Book Image

Object-Oriented JavaScript - Third Edition

By : Ved Antani, Stoyan STEFANOV
5 (1)
Book Image

Object-Oriented JavaScript - Third Edition

5 (1)
By: Ved Antani, Stoyan STEFANOV

Overview of this book

JavaScript is an object-oriented programming language that is used for website development. Web pages developed today currently follow a paradigm that has three clearly distinguishable parts: content (HTML), presentation (CSS), and behavior (JavaScript). JavaScript is one important pillar in this paradigm, and is responsible for the running of the web pages. This book will take your JavaScript skills to a new level of sophistication and get you prepared for your journey through professional web development. Updated for ES6, this book covers everything you will need to unleash the power of object-oriented programming in JavaScript while building professional web applications. The book begins with the basics of object-oriented programming in JavaScript and then gradually progresses to cover functions, objects, and prototypes, and how these concepts can be used to make your programs cleaner, more maintainable, faster, and compatible with other programs/libraries. By the end of the book, you will have learned how to incorporate object-oriented programming in your web development workflow to build professional JavaScript applications.
Table of Contents (25 chapters)
Object-Oriented JavaScript - Third Edition
About the Authors
About the Reviewer
Customer Feedback
Built-in Functions
Regular Expressions

Object-oriented programming

Before diving into JavaScript, let's take a moment to review what people mean when they say object-oriented, and what the main features of this programming style are. Here's a list of concepts that are most often used when talking about object-oriented programming (OOP):

  • Object, method, and property

  • Class

  • Encapsulation

  • Aggregation

  • Reusability/inheritance

  • Polymorphism

Let's take a closer look into each one of these concepts. If you're new to the object-oriented programming lingo, these concepts might sound too theoretical, and you might have trouble grasping or remembering them from one reading. Don't worry, it does take a few tries, and the subject can be a little dry at a conceptual level. However, we'll look at plenty of code examples further on in the book, and you'll see that things are much simpler in practice.


As the name object-oriented suggests, objects are important. An object is a representation of a thing (someone or something), and this representation is expressed with the help of a programming language. The thing can be anything, a real-life object, or a more convoluted concept. Taking a common object, a cat, for example, you can see that it has certain characteristics-color, name, weight, and so on and can perform some actions-meow, sleep, hide, escape, and so on. The characteristics of the object are called properties in OOP-speak, and the actions are called methods.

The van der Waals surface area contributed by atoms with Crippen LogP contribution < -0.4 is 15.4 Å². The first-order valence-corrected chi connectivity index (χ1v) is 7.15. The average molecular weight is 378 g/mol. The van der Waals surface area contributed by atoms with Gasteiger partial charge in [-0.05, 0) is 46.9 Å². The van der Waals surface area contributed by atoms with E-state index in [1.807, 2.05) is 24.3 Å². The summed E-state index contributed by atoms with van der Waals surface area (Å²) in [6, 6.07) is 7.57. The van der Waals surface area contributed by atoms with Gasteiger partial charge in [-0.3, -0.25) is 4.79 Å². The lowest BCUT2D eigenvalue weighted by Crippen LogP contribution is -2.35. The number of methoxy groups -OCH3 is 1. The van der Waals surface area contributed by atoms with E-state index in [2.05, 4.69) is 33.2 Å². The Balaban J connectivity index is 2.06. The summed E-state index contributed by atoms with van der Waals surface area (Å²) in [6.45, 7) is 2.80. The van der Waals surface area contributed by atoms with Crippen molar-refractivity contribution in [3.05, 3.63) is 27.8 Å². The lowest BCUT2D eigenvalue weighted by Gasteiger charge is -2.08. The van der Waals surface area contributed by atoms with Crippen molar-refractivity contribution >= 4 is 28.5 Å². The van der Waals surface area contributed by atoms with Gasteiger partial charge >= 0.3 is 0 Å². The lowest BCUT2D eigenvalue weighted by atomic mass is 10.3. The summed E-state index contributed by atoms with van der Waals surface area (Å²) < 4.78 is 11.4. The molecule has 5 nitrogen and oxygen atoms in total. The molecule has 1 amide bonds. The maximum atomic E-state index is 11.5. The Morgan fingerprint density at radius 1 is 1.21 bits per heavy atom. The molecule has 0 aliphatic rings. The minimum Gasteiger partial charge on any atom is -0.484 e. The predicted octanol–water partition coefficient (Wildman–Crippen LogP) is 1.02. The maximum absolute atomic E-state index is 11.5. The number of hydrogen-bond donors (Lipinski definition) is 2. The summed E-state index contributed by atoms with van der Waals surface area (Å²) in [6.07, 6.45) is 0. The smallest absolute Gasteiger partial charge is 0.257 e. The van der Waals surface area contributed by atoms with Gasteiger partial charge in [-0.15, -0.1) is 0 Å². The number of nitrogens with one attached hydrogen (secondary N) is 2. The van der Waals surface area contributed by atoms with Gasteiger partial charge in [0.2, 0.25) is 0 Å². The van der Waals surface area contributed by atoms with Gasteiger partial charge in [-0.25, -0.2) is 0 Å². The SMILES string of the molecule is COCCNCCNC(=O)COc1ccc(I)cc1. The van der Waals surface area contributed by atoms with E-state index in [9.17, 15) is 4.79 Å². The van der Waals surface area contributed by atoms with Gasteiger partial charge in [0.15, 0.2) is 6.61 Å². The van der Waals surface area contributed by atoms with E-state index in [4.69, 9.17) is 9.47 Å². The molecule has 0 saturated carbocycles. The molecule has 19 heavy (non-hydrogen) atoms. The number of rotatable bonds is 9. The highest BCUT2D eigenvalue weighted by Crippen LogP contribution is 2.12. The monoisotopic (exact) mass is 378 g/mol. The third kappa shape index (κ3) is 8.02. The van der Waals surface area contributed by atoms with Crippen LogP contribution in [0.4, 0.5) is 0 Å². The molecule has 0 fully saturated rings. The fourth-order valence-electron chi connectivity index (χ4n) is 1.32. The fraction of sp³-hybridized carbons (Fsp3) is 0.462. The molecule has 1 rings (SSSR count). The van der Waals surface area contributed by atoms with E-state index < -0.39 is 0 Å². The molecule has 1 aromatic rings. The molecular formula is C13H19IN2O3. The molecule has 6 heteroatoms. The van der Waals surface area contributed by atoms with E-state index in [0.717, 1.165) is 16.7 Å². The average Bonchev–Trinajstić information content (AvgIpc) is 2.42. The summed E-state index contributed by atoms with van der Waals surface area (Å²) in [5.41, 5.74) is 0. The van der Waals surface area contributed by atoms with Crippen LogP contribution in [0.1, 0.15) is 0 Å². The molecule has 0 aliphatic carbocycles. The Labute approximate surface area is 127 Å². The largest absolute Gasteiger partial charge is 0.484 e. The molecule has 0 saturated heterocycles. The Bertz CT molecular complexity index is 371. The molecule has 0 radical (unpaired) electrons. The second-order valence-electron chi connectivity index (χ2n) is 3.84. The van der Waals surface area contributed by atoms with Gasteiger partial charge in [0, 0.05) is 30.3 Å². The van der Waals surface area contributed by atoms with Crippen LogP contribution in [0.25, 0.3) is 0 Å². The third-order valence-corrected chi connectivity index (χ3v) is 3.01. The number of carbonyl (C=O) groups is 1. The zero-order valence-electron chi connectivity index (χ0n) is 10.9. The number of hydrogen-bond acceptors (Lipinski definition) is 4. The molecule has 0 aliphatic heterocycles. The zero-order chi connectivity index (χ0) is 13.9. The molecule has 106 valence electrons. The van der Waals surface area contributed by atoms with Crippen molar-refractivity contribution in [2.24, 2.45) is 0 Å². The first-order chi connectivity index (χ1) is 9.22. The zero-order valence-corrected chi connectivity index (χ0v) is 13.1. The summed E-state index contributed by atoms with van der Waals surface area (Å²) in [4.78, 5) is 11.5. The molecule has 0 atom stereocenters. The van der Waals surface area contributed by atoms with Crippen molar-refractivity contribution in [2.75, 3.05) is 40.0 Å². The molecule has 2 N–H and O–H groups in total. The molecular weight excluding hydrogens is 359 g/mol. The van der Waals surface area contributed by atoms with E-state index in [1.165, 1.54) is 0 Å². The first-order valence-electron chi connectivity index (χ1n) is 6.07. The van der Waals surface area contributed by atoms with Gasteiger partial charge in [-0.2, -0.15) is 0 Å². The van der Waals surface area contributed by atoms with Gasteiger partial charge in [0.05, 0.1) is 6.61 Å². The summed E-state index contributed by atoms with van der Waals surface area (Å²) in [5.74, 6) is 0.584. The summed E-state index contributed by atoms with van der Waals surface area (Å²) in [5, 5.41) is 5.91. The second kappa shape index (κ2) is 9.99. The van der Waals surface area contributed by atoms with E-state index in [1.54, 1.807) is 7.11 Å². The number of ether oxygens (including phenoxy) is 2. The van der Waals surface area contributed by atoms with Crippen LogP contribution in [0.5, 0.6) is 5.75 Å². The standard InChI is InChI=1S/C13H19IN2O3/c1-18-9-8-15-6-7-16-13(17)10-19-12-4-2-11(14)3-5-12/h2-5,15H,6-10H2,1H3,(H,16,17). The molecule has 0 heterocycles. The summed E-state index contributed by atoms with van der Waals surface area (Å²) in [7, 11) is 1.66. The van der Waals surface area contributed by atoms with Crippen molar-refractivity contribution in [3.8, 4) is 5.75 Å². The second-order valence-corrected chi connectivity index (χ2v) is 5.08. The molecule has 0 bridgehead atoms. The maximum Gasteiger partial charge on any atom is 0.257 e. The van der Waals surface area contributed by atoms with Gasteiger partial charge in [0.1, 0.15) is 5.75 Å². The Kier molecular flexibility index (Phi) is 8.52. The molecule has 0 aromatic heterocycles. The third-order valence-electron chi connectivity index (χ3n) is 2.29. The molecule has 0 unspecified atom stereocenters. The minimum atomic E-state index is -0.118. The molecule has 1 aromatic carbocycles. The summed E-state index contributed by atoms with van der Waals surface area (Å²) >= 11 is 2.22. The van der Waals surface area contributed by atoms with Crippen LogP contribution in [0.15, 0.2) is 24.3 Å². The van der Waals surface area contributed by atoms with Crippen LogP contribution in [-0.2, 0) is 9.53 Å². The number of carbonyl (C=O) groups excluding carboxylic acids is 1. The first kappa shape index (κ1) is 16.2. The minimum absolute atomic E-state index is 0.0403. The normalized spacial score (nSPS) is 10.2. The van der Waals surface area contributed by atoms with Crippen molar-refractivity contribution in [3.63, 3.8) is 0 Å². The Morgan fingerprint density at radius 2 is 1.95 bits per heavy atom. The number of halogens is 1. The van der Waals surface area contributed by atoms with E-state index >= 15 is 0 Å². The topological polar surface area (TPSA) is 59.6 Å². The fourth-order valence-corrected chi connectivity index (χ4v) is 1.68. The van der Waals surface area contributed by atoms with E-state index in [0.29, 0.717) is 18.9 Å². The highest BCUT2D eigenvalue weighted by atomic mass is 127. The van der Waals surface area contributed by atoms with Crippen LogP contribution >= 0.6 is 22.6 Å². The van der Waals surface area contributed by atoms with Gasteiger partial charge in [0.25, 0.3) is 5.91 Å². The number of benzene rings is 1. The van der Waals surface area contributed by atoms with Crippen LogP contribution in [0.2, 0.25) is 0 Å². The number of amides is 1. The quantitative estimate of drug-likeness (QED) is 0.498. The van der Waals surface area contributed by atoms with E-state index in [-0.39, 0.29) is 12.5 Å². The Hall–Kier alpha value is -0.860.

The analogy with the spoken language are as follows:

  • Objects are most often named using nouns, such as book, person, and so on

  • Methods are verbs, for example, read, run, and so on

  • Values of the properties are adjectives

Take the sentence "The black cat sleeps on the mat" as an example. "The cat" (a noun) is the object, "black" (adjective) is the value of the color property, and "sleep" (a verb) is an action or a method in OOP. For the sake of the analogy, we can go a step further and say that "on the mat" specifies something about the action "sleep", so it's acting as a parameter passed to the sleep method.


In real life, similar objects can be grouped based on some criteria. A hummingbird and an eagle are both birds, so they can be classified as belonging to some made-up Birds class. In OOP, a class is a blueprint or a recipe for an object. Another name for object is instance, so we can say that the eagle is one concrete instance of the general Birds class. You can create different objects using the same class because a class is just a template, while the objects are concrete instances based on the template.

There's a difference between JavaScript and the classic OO languages such as C++ and Java. You should be aware right from the start that in JavaScript, there are no classes; everything is based on objects. JavaScript has the notion of prototypes, which are also objects (we'll discuss them later in detail). In a classic OO language, you'd say something like-create a new object for me called Bob, which is of class Person. In a prototypal OO language, you'd say-I'm going to take this object called Bob's dad that I have lying around (on the couch in front of the TV?) and reuse it as a prototype for a new object that I'll call Bob.


Encapsulation is another OOP related concept, which illustrates the fact that an object contains (encapsulates) the following: